Our project does not include any existing patents, copyrights, or trademarks. We’ve designed all the hardware from scratch and all the software is our original work with some assistance from classmates and Professor Land.
The electrical components used are:
- On-board ATmega644 microcontroller (on development board)
- Stationary ATmega644 microcontroller (on development board)
- 5 MAX 6966 controller chips
- 14 RGB LEDs
- 1 9V battery
- 1 pair of IR transmitter and receiver
- 2 WI.232FHSS-25-R radio transceivers from Radiotronix
- 2 WI.232FHSS-25-FCC-R break out boards from Radiotronix
- LP2951 Linear Regulator
- LM340-15 Linear Regulator
- Various Resistors and capacitors
- Various wires and header pins
There are two main electrical designs to this project, the onboard (attached to spinning arm) system and the stationary system. The primary purpose of the onboard is to actually turn on and off the LED’s based on a two dimensional matrix (further described in the software section). The onboard circuit consists of an ATmega644 (Figure 2) microcontroller which is powered by a 9V battery (also onboard). In order to turn on the LEDs, the microcontroller will act as an SPI master and the MAX 6966 will act as SPI slaves. The master, the microcontroller, will communicate to the slave chips via the SPI bus. It will send serial commands to write the registers on the MAX6966 chips. On the slave end, the target MAX 6966 chip will receive an 4-bit value that it will correspond to a PWM duty cycle outputting on specific port connected to a target LED. The onboard circuit schematic shows all five MAX 6966 chips controlling 14 RGB (red, blue, and green) LED’s. The max chips are powered by a 3V3 regulator from the 5V rail from the microcontroller and the LED’s will be powered from that rail as well. Also, the onboard microcontroller will be calculating the RPM (Rotations per Minute) at every rotation to adjust the display depending on how fast the arm is spinning. Lastly, the onboard microcontroller will communicate with the stationary microcontroller via radio units.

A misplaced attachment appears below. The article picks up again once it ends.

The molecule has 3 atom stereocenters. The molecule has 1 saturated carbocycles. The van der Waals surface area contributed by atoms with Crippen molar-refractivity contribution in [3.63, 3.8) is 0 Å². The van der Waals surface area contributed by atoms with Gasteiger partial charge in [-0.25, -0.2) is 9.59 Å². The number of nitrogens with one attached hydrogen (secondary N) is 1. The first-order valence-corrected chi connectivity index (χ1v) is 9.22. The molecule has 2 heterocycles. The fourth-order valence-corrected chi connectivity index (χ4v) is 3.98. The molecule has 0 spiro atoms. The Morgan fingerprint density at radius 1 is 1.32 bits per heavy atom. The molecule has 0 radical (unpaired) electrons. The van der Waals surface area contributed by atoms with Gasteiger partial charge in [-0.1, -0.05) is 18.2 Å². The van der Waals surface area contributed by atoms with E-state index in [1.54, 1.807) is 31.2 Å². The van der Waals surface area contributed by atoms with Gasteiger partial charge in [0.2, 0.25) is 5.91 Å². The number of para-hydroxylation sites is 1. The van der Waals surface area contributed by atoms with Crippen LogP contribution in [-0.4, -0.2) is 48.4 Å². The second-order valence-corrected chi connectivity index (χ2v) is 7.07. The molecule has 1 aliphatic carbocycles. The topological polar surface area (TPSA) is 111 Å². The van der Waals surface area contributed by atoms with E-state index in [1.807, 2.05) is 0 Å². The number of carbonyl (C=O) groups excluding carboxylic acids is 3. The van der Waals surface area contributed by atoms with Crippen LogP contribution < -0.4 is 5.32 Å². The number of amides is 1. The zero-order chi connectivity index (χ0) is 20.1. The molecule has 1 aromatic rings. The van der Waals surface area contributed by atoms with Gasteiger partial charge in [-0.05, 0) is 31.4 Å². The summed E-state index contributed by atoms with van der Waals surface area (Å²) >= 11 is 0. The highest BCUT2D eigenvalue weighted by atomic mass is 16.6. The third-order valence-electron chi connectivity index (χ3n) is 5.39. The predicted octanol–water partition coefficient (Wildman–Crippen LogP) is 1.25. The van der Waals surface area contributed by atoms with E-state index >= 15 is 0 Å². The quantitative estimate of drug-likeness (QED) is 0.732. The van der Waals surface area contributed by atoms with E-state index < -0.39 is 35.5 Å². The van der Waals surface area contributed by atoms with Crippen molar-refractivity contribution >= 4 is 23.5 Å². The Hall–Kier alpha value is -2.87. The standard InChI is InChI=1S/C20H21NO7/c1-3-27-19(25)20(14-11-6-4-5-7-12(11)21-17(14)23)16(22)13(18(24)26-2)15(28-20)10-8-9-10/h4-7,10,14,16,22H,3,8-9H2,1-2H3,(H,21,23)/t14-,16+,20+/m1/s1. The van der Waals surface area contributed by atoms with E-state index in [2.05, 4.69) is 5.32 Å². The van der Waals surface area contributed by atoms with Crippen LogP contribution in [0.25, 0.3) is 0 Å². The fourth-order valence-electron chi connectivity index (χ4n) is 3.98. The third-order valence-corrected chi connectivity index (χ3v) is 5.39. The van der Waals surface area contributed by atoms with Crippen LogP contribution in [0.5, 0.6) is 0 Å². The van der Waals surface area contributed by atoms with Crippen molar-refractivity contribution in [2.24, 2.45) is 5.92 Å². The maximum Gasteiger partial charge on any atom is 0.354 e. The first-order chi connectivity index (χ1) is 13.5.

Each MAX6966 chip (Figure 3) has 10 output pins and an SPI input bus. Since each LED is controlled by 3 pins, each MAX6966 chip can control 3 LED’s. The SPI control bus comes from the microcontroller (master) and chooses which MAX 6966 chip (slave) to talk with and control pin outputs. Each pin on the MAX6966 chip can be chosen to turn on or off a color for a specific LED. Since we have 14 LED’s (needing 42 driver pins), we decided to use 5 MAX6966 chips (corresponding to 50 outputs), each with its own chip select.